After about an hour of inspecting, they started packing the devices back into their original boxes, a harder task relative to unpacking them — whatever combination the containers were initially in the boxes, they couldn’t exactly replicate — all their attempts left at least one thing sticking about by an inch or so. They settled on something close, but it was obviously not the original arrangement.
“The real fun thing was in this box.” said Ilana, pointing to her left.
Ilana moved towards the cardboard box, this one already removed from its initial resting place — it’s clear she had been rifling through it on a prior occasion. She lifted the flaps to reveal three black tablets. Smashed to the bottom edge was a leather pouch which held a key ring holding four oddly shaped keys— they looked like rods, as opposed to the flat jagged ones she saw on old television clips — and two flat, but thick, plastic cards, with no sort of descriptive marking on them.
“Whoa, cool, laptops!” Vash said. Her interest in ancient knowledge was rising with her newfound enthusiasm. Computing relics like these were not common nor necessary, as most people wore, and for those with enough money, embedded within themselves, gesture controlled devices that connected wirelessly to a network with near infinite coverage and accessibility. Data that wasn’t available on the network was a rare commodity. “What’s on ‘em?”
“Don’t know. I was hoping you could help me with these.”
Two of the laptops were identical to each other; they were black and had sharp edges all around. When opened, each revealed the typical character input layout of devices of the time, or keyboards. These two specimens had separate numerals-only input pads on the bottom right. The third laptop, which was more or less the same as the others, did not have the same number pad feature.
Ilana added: “I haven’t been able to power them; the batteries don’t work and I don’t know what to do with these…” She held a long rubber cable while thumbing two metal prongs sticking at the end of the cord.
Vash stood to attention: “Oh, I know what we can do! My dad has these battery converter things — we use them for camping all the time. Looks like they’ll work on these; you just plug it into them.”
Ilana remembered that Vash’s family was of a small minority of adventurers who still explored the world outside the city. This was something people did ages ago, but no one saw much point to it now, and it was even subtly discouraged in popular culture — outdoor adventurers were unnecessarily risk-taking rubes who had what was coming to them if they disappeared, never to return. It’s probably why Vash and Ilana were friends; both were outsiders in their own right.
“Maybe you can tell your mom that you want to have a sleepover at my place tomorrow, I’m sure she’d love that.” Vash said. “Then we can figure out what to do with these. Think you can sneak them over?”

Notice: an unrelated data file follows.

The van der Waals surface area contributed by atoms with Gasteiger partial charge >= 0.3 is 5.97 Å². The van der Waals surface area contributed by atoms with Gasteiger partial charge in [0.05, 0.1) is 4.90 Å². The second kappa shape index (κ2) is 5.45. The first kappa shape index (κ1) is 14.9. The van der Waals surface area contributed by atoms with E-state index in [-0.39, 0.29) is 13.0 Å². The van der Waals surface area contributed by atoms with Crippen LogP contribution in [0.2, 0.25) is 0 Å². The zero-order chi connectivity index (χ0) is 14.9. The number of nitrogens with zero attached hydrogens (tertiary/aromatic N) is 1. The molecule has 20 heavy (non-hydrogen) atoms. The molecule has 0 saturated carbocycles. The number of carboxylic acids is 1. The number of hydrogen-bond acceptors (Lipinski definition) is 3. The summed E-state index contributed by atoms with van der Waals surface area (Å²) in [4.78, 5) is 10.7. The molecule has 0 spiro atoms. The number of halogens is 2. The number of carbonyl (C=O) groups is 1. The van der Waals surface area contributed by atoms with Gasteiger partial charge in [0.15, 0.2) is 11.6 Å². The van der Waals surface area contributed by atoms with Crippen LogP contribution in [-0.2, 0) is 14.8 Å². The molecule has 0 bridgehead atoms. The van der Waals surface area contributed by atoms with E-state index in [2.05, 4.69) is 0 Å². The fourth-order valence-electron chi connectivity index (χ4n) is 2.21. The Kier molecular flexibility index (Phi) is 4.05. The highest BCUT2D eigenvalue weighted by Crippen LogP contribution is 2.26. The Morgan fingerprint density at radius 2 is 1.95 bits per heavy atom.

“Yeah, shouldn’t be a problem. Hope we find something cool on ‘em!”
At the beginning of the millennium, the complete Pacific Crest Trail was a popular rite of passage for young adults graduating college. Today, it’s a mortal but enticing adventure for masochistic thrill-seekers — its defining aspect is no longer the great distance, but unbearably hot Southern California temperatures.
Hiking during any time in this place in the daylight was out outright misery, so Vash and Ilana chose a more tolerable, nocturnal schedule, which was as tolerable as 120-degree temperatures could be. They slept as much as they could during the day in whatever refuge they could make with their gear, and traveled nights under moonlight plus their reflective suits.
Vash, being more of the purist, wasn’t one to embrace usage of electronics on her adventures, but she did make concessions; in addition to their packs, the two had brought with them a self-propelled, solar powered hydration reservoir, which provided them with a mobile, 25-gallon supply of water. It was mainly for consumption, but could easily transformed to provide additional temperature control for enclosed environments. The reservoir was programmed to follow closely, so that they needn’t cart it around themselves.
They had discussed the pros and cons of starting their journey earlier in the year, closer to winter, but the sporadic and unpredictable lightning storms were not something they wanted to deal with. Aside from the effects of torrential rains on over 300 days of dry land, “winter” storms produced wildfires in the more mountainous areas, keeping at bay the pervasive desert plant life that inhabits what was now the Greater Mojave Desert. As wildfires continue creep down into the valley basin, they continue to claim uninhabited homes and buildings. Vash and Ilana just hoped the storms hadn’t claimed the one building they were looking for.
A couple of years prior, the pair had faintly spotted the outline of their current goal from the relatively safety of the high mountain trail. This time, they descended left the trail, surfing the treacherous canyons of the Angeles National Forest before hitting the outskirts of what used to be a sprawling, smoggy metropolis. Sunrise was a mere three hours away, and they had to move quickly to find their destination.